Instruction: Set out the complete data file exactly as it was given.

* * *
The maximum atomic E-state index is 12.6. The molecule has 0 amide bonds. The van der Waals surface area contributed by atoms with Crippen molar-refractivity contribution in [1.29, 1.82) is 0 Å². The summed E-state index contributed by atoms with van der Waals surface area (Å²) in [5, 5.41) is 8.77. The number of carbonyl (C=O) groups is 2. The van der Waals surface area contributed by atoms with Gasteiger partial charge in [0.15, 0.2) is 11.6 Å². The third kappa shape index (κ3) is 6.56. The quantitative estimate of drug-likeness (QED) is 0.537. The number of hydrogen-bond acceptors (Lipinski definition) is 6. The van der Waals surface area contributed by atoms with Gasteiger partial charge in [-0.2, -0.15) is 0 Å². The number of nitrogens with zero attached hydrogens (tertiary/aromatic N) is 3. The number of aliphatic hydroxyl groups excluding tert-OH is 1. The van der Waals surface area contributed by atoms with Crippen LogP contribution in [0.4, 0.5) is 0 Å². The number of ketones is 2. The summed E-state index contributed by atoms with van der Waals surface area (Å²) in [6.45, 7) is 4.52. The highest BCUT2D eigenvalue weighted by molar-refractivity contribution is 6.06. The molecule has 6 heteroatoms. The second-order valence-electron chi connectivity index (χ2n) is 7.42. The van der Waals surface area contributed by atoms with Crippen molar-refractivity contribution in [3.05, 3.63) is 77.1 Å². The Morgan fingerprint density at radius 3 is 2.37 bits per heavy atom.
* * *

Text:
The maximum atomic E-state index is 12.6. The molecule has 0 amide bonds. The van der Waals surface area contributed by atoms with Crippen molar-refractivity contribution in [1.29, 1.82) is 0 Å². The summed E-state index contributed by atoms with van der Waals surface area (Å²) in [5, 5.41) is 8.77. The number of carbonyl (C=O) groups is 2. The van der Waals surface area contributed by atoms with Gasteiger partial charge in [0.15, 0.2) is 11.6 Å². The third kappa shape index (κ3) is 6.56. The quantitative estimate of drug-likeness (QED) is 0.537. The number of hydrogen-bond acceptors (Lipinski definition) is 6. The van der Waals surface area contributed by atoms with Gasteiger partial charge in [-0.2, -0.15) is 0 Å². The number of nitrogens with zero attached hydrogens (tertiary/aromatic N) is 3. The number of aliphatic hydroxyl groups excluding tert-OH is 1. The van der Waals surface area contributed by atoms with Crippen LogP contribution in [0.4, 0.5) is 0 Å². The number of ketones is 2. The summed E-state index contributed by atoms with van der Waals surface area (Å²) in [6.45, 7) is 4.52. The highest BCUT2D eigenvalue weighted by molar-refractivity contribution is 6.06. The molecule has 6 heteroatoms. The second-order valence-electron chi connectivity index (χ2n) is 7.42. The van der Waals surface area contributed by atoms with Crippen molar-refractivity contribution in [3.05, 3.63) is 77.1 Å². The Morgan fingerprint density at radius 3 is 2.37 bits per heavy atom.